Letters 3-4-2013

Christie imprisonment

The victim is freedom, the culprit the court

It might be easier to comprehend what is happening to Roger Christie if we were to ask who actually benefits from the treatment he has received by the court.

Ostensibly, it would be his community, though it’s difficult to imagine that his community was ever in favor of imprisoning its leading advocate for an activity where 66 percent of the voters of that community declared its preference for procedure that would have allowed Mr. Christie to continue what he was doing — and especially since Constitutional, let alone civil rights, are being flagrantly denied a respected member of that community.

Perhaps it’s the federal government that is the beneficiary as its latest claim is that it should have received a percentage of the income derived from the activities of Mr. Christie (tax), although by its own pronouncement, this income is illegal.

Interestingly, if it had accepted a percentage of these monies, it would be party to what it considers a criminal act. Interesting position on government’s part, I think.

It’s possible the beneficiary ends up being the court system itself — funding and job security for sure. But really the people who truly benefit are the volume traders in all drugs. Keeping a commodity illegal — be it alcohol, heroin, crack, marijuana, or guns for that matter, only assures a premium price for that commodity, and what is even more sinister, makes for strange bedfellows, to say the least.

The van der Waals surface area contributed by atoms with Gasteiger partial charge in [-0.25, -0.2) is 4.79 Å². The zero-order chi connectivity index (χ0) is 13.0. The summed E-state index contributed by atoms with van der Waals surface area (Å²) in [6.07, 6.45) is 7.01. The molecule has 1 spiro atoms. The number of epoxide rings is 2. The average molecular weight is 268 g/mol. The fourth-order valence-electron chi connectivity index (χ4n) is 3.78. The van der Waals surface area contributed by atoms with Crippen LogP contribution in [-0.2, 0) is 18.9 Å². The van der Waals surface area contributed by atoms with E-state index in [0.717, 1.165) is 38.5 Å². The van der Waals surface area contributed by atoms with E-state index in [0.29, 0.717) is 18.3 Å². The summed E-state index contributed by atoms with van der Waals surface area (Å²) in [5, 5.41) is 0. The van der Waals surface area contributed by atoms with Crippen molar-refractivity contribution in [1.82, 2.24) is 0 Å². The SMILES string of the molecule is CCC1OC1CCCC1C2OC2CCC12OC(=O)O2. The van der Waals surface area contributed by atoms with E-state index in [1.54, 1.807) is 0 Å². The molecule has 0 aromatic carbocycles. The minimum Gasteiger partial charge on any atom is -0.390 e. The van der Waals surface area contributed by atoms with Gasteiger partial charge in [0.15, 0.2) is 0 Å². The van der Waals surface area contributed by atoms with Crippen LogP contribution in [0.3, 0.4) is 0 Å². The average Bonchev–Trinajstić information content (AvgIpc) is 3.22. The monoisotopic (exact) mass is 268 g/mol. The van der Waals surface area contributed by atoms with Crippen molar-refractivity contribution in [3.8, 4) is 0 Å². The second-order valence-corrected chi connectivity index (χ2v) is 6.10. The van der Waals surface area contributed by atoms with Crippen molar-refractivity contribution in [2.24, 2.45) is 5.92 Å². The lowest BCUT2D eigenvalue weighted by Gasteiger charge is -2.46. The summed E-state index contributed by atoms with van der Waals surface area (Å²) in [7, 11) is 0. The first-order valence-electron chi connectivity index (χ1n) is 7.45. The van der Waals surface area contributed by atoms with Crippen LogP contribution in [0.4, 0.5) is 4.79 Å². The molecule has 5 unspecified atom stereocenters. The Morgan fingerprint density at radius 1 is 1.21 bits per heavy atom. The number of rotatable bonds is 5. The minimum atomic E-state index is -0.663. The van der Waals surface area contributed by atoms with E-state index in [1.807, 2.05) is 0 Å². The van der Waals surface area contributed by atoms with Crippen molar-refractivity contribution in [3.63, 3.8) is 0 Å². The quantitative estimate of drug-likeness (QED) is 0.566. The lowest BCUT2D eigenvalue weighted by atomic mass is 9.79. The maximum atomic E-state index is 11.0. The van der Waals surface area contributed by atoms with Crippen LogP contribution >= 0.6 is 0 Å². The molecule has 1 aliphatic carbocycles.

Roger Christie has been denied due process because the courts label him a threat to his community and that is what’s at issue here.

Any judge or prosecutor who promotes this line of thinking is in conflict with the fundamentals of justice and should be relieved of his position. And citizens who do not cry out for this action are blind to their own future.

When the powers that be have recently stated the assassination of an American citizen will only occur in cases where that citizen is deemed a terrorist, the question is: Deemed by whom? The answer it turns out is it is a panel of untouchable court-appointed agents — a parallel to the process used on Roger Christie.

Ultimately, the real victim here is freedom and the culprit is the court which, in this case, most certainly poses an infinitely greater threat to Roger Christie’s community, as well as to Constitutionally protected rights of all Americans, than is any American exercising his rights as an American.

Kelly Greenwell